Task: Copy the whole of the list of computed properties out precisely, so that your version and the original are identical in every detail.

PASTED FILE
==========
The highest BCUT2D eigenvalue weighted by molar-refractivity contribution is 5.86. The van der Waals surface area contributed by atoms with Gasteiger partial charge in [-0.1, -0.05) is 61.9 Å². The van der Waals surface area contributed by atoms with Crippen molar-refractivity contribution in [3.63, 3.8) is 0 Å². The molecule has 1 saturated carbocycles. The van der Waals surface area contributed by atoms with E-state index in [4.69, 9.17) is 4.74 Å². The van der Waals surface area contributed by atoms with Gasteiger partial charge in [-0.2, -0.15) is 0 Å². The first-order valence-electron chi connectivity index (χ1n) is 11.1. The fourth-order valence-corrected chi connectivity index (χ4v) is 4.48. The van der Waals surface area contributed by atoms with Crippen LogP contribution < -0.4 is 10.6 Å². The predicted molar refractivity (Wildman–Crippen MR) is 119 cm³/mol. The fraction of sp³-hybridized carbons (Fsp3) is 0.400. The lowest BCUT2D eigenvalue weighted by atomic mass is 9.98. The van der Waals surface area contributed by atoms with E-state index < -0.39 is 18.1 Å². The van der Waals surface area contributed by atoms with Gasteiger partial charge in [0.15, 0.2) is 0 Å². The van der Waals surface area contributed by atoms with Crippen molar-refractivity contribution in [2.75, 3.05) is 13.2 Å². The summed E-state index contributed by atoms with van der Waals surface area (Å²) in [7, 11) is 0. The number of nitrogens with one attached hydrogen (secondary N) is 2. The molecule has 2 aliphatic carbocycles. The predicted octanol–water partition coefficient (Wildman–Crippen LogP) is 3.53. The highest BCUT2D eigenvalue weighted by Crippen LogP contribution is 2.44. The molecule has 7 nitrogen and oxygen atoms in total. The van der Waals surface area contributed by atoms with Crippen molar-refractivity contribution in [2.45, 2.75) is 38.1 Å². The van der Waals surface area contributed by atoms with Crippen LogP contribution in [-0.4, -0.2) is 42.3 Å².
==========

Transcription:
The highest BCUT2D eigenvalue weighted by molar-refractivity contribution is 5.86. The van der Waals surface area contributed by atoms with Gasteiger partial charge in [-0.1, -0.05) is 61.9 Å². The van der Waals surface area contributed by atoms with Crippen molar-refractivity contribution in [3.63, 3.8) is 0 Å². The molecule has 1 saturated carbocycles. The van der Waals surface area contributed by atoms with E-state index in [4.69, 9.17) is 4.74 Å². The van der Waals surface area contributed by atoms with Gasteiger partial charge in [-0.2, -0.15) is 0 Å². The first-order valence-electron chi connectivity index (χ1n) is 11.1. The fourth-order valence-corrected chi connectivity index (χ4v) is 4.48. The van der Waals surface area contributed by atoms with Crippen LogP contribution < -0.4 is 10.6 Å². The predicted molar refractivity (Wildman–Crippen MR) is 119 cm³/mol. The fraction of sp³-hybridized carbons (Fsp3) is 0.400. The lowest BCUT2D eigenvalue weighted by atomic mass is 9.98. The van der Waals surface area contributed by atoms with E-state index < -0.39 is 18.1 Å². The van der Waals surface area contributed by atoms with Gasteiger partial charge in [0.15, 0.2) is 0 Å². The van der Waals surface area contributed by atoms with Crippen molar-refractivity contribution in [2.75, 3.05) is 13.2 Å². The summed E-state index contributed by atoms with van der Waals surface area (Å²) in [7, 11) is 0. The number of nitrogens with one attached hydrogen (secondary N) is 2. The molecule has 2 aliphatic carbocycles. The predicted octanol–water partition coefficient (Wildman–Crippen LogP) is 3.53. The highest BCUT2D eigenvalue weighted by Crippen LogP contribution is 2.44. The molecule has 7 nitrogen and oxygen atoms in total. The van der Waals surface area contributed by atoms with Crippen molar-refractivity contribution in [2.45, 2.75) is 38.1 Å². The van der Waals surface area contributed by atoms with Crippen LogP contribution in [-0.4, -0.2) is 42.3 Å².